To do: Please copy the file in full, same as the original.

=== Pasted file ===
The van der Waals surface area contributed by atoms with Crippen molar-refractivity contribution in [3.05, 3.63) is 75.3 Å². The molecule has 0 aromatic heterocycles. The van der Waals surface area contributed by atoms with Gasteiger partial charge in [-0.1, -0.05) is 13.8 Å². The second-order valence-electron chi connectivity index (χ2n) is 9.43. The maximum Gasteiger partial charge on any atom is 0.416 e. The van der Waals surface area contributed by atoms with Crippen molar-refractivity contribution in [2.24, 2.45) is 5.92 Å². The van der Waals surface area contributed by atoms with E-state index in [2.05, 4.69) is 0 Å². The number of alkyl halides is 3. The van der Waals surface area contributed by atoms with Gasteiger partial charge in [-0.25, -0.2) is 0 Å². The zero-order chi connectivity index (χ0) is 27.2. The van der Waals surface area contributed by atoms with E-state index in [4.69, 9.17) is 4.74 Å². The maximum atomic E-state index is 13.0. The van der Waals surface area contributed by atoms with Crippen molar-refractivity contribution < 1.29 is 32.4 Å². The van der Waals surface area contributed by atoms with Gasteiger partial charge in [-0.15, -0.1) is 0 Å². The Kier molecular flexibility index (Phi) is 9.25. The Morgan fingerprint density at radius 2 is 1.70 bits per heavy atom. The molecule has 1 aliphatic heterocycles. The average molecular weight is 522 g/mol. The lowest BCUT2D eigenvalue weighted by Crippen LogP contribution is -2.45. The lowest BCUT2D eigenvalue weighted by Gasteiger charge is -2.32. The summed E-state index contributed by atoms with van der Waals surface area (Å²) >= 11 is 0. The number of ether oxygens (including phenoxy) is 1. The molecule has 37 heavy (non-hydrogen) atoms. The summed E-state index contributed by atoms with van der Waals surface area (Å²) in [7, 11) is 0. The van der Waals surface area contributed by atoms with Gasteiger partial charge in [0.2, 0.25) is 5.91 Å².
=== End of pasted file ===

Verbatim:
The van der Waals surface area contributed by atoms with Crippen molar-refractivity contribution in [3.05, 3.63) is 75.3 Å². The molecule has 0 aromatic heterocycles. The van der Waals surface area contributed by atoms with Gasteiger partial charge in [-0.1, -0.05) is 13.8 Å². The second-order valence-electron chi connectivity index (χ2n) is 9.43. The maximum Gasteiger partial charge on any atom is 0.416 e. The van der Waals surface area contributed by atoms with Crippen molar-refractivity contribution in [2.24, 2.45) is 5.92 Å². The van der Waals surface area contributed by atoms with E-state index in [2.05, 4.69) is 0 Å². The number of alkyl halides is 3. The van der Waals surface area contributed by atoms with Gasteiger partial charge in [-0.25, -0.2) is 0 Å². The zero-order chi connectivity index (χ0) is 27.2. The van der Waals surface area contributed by atoms with E-state index in [4.69, 9.17) is 4.74 Å². The maximum atomic E-state index is 13.0. The van der Waals surface area contributed by atoms with Crippen molar-refractivity contribution < 1.29 is 32.4 Å². The van der Waals surface area contributed by atoms with Gasteiger partial charge in [-0.15, -0.1) is 0 Å². The Kier molecular flexibility index (Phi) is 9.25. The Morgan fingerprint density at radius 2 is 1.70 bits per heavy atom. The molecule has 1 aliphatic heterocycles. The average molecular weight is 522 g/mol. The lowest BCUT2D eigenvalue weighted by Crippen LogP contribution is -2.45. The lowest BCUT2D eigenvalue weighted by Gasteiger charge is -2.32. The summed E-state index contributed by atoms with van der Waals surface area (Å²) >= 11 is 0. The number of ether oxygens (including phenoxy) is 1. The molecule has 37 heavy (non-hydrogen) atoms. The summed E-state index contributed by atoms with van der Waals surface area (Å²) in [7, 11) is 0. The van der Waals surface area contributed by atoms with Gasteiger partial charge in [0.2, 0.25) is 5.91 Å².